For comparison, I have a friend who's been a Baylor fan for 35 years. She's been traveling to Waco to watch football every year since she graduated. Although it's good now, I cannot imagine making the trip most of those years. I have another Baylor friend who was there about a decade ago and she attended every home game in its entirety, until the clock went to all zeroes and she and the band were the only ones left to see that the Bears had lost another game. I don't have a category for that kind of loyalty and thought I could never do that--until now. In 2014, I'm on a mission; I'm doing my dead level best to have that kind of commitment this year.
I've stayed through every home game this season and watched the others on TV. I even drove to Forth Worth to watch that dumpster fire in person and didn't leave until the 4th when it became apparent that TCU was going to make it to 80+ points, and my friends didn't want to see that. I wore a Texas Tech shirt the next day. I wear more Texas Tech gear this season than I ever have, especially when I'm outside of Lubbock. At the point in the season when I'd usually check out, I've decided to go all in on our losing football team. Not to lay too much meaning on football, but our true character is often exposed through adversity. In what looks to be our worst season in almost 25 years, I'm becoming the biggest Tech fan I've ever been.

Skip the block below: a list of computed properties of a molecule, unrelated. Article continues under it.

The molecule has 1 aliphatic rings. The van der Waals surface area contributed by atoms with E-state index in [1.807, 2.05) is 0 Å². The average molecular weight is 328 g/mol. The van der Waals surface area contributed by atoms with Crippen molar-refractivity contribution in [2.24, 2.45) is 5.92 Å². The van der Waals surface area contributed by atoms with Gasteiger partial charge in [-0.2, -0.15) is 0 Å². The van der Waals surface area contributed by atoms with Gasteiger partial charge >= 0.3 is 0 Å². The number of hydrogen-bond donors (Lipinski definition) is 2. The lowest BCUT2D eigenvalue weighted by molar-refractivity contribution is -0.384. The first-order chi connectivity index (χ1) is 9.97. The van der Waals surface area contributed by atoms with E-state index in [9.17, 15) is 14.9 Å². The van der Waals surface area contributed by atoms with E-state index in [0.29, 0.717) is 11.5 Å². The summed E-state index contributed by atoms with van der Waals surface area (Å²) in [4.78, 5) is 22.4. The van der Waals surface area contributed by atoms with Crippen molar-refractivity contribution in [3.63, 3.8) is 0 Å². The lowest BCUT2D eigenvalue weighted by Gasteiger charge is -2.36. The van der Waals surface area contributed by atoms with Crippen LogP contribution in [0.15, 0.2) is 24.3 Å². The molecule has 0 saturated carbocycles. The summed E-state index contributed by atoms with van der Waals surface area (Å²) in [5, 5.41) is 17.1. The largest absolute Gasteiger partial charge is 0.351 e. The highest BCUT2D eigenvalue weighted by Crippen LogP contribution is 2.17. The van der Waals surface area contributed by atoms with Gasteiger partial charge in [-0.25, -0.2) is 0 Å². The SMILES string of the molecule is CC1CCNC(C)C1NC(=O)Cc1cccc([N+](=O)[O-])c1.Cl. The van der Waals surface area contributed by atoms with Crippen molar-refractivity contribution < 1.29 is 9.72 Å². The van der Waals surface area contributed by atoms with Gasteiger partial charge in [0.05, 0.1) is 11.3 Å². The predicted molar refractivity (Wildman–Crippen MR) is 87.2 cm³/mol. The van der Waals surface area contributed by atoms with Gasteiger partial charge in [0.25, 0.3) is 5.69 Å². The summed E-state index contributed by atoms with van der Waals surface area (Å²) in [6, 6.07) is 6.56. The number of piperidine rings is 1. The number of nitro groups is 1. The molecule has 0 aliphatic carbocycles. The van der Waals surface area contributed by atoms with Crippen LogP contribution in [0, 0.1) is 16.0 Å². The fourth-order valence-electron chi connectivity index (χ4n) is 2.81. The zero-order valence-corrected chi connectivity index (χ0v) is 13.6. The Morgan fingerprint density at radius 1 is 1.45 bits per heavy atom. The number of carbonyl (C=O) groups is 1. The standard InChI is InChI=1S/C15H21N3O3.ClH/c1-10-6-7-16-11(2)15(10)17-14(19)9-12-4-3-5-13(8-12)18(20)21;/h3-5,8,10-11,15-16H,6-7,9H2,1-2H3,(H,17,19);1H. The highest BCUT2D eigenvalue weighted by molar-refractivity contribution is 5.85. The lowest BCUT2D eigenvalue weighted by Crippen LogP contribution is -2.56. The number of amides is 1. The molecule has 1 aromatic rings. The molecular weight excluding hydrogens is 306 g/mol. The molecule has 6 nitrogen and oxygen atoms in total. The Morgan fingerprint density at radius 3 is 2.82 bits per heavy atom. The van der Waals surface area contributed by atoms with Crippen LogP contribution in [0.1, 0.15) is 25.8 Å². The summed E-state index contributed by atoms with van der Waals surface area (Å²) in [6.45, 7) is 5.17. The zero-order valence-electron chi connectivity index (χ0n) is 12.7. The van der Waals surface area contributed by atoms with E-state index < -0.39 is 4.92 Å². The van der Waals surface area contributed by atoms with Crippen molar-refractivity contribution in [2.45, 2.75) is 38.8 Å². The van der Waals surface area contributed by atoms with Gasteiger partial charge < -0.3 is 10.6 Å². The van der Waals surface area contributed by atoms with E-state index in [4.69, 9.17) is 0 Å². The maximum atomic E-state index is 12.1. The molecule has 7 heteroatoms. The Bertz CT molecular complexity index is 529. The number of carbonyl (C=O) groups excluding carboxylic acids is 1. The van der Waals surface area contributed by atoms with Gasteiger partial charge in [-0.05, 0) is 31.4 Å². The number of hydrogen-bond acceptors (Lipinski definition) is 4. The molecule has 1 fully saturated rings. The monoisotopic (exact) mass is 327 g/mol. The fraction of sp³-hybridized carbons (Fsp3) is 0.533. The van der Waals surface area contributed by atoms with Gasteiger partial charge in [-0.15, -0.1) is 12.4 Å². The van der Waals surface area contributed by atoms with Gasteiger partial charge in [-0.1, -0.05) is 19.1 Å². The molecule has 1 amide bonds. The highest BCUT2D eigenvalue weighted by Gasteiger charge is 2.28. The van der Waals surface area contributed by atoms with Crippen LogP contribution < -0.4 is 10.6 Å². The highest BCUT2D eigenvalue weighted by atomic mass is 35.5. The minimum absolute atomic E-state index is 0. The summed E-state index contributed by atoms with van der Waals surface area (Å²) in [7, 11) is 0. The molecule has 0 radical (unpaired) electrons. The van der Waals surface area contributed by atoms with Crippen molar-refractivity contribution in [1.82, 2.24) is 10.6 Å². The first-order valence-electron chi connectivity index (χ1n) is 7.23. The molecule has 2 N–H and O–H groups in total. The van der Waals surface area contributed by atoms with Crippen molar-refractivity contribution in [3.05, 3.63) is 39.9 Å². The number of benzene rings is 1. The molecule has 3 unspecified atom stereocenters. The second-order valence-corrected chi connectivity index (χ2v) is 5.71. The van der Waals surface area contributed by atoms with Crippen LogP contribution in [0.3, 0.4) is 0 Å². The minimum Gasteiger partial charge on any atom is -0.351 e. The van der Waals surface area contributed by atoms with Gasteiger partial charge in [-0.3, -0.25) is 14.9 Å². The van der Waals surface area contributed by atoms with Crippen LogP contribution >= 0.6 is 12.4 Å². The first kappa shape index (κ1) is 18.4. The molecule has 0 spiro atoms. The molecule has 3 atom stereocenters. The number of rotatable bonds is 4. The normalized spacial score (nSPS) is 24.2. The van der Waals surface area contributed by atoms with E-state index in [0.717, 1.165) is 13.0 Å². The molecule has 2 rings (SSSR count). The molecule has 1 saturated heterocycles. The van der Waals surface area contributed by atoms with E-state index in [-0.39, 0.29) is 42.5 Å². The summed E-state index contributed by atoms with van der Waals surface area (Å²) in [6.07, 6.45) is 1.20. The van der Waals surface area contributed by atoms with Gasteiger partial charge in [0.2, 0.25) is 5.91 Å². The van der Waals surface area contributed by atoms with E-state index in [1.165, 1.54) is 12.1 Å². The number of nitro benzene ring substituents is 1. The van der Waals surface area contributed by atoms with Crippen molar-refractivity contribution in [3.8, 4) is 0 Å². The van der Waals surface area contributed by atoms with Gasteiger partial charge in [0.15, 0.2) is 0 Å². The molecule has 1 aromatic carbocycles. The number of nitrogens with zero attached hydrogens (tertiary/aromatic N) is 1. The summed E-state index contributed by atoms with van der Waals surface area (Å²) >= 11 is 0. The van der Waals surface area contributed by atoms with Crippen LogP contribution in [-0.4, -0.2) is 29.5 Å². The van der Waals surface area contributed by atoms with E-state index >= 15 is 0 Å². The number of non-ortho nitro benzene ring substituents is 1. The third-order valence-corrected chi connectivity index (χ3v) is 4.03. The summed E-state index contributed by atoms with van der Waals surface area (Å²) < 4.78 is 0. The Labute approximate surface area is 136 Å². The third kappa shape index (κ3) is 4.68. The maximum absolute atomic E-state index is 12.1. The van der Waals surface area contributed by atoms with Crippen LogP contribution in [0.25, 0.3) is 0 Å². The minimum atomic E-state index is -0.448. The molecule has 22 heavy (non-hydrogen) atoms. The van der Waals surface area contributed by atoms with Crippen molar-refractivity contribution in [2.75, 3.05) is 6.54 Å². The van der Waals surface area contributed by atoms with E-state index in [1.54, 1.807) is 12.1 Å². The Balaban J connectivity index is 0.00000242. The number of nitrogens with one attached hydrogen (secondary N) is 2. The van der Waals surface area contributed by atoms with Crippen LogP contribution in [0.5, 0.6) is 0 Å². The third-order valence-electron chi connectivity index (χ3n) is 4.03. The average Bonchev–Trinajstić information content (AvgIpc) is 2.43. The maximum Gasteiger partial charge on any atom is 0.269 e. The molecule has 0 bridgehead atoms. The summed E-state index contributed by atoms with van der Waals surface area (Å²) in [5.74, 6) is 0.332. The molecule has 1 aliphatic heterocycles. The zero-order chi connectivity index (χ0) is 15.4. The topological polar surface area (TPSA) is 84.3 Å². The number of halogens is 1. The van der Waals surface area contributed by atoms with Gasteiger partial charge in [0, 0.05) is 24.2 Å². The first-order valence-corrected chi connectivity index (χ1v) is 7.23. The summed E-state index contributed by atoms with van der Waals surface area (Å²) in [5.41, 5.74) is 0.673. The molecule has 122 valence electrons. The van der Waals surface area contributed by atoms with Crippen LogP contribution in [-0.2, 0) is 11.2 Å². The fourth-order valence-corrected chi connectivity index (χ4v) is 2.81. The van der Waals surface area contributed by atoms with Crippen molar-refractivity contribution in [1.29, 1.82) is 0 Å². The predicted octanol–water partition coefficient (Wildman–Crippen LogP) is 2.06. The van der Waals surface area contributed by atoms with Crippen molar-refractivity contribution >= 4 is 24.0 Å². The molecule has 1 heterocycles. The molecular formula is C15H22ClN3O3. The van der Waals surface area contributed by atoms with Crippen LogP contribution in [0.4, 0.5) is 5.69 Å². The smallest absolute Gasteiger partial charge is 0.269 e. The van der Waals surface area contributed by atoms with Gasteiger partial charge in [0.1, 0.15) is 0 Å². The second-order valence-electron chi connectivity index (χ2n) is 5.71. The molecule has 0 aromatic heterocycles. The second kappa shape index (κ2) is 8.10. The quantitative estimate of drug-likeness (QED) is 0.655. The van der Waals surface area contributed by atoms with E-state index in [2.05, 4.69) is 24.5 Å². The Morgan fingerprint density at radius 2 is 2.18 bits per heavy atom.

I've received some wisdom here from some of you about this season and being this kind of fan:
"I saw a 10-2 team QB'd by Rodney Allison. I saw a 1-win Tech team coached by Jerry Moore, and I watched a team ranked as high as #2 a few short years ago. Times like this make the good times even sweeter."
So here's to Oldgreywolf, my dad, and the rest of you Red Raiders who earned your fan cards years ago; I want to be more like you. I'm all in for the ride, even when the good times you speak of could be years away.